From Keith Gallasch’s first review of “four about-to-graduate VCA musicians” in 2002 (RT49) to City Jungle (a recent collaboration with Terminal Sound System now firmly in Speak’s touring repertoire, see Partial Durations), artistic director Eugene Ughetti has often sought to bring the club to the concert hall. While Ughetti made a virtue of his years dancing to drum ’n’ bass and jungle, other current contemporary composers such as Anthony Pateras, Robin Fox and Cat Hope introduced an aesthetic derived from noise music into their works. In terms of physical movement, a greater opposition could not be imagined. Whereas drum ‘n’ bass inspires the most frenetic movement imaginable, noise music is known for the minimal physicality of its motionless laptop artists and shoe-gazing guitarists.

Speak Percussion, Flesh and Ghost, THNMF 2011 Speak Percussion, Flesh and Ghost, THNMF 2011
photo © Brad Serls
The combination of Speak’s physical intensity with these other composers’ captivatingly dark aesthetic has proven a winning combination in works such as Transducer (see Totally Huge New Music Festival 2013 online), a collaboration with Fox based on the physical manipulation of dozens of microphones and Anthony Pateras’ large ensemble work Flesh and Ghost at MONA FOMA in 2011 (RT102, also THNMF2011). Speak’s MONA FOMA gig was a case in point for Speak Percussion’s propensity for audience engagement. The immense program featured some four hours of large-scale works requiring multiple batteries spread around the warehouse at Prince’s Wharf. Amid the incredible din, the audience ate tempura with wasabi aioli while lounging on beanbags.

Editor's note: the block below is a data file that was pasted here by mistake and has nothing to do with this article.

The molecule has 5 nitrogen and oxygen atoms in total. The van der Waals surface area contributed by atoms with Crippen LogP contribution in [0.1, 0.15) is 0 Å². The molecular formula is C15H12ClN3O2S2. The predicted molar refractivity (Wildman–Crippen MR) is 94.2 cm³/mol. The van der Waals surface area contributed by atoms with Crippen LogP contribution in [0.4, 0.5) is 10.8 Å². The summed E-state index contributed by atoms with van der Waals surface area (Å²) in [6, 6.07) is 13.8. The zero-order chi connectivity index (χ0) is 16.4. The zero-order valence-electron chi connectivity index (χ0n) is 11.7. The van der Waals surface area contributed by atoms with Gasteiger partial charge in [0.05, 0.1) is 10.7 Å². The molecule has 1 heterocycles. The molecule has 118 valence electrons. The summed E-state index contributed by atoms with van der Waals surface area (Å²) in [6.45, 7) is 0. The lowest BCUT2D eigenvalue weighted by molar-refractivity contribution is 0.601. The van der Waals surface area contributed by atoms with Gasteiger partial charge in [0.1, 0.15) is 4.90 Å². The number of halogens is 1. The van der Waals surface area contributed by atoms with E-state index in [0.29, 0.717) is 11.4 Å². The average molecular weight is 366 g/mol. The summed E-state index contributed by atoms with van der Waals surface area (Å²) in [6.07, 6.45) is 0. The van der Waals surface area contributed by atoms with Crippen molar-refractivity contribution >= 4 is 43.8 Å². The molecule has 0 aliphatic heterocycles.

As well as championing the works of their contemporaries, Speak are constantly commissioning new works by younger composers, including James Rushford’s Whorl Would Equal Reaches, which recently had its premiere at the Tectonics contemporary music festival in Adelaide (RT120), and Macrograph, a solo percussion work by Alexander Garsden (RT119).

Speak are also dedicated to playing some of the most challenging works of, broadly speaking, complexist composers including Chris Dench, Richard Barrett and, to an extent, Liza Lim. Since the flight of the ELISION Ensemble to the greener pastures of Europe in 2009, there has been a dearth, despite the efforts of some younger ensembles, of performances of this music. Speak’s upcoming performance with Richard Barrett is therefore a welcome contribution to Australian musical life. At RMIT’s SIAL sound studios Speak Percussion will be joined by Barrett himself on electronics to present a concert entirely dedicated to the composer’s works.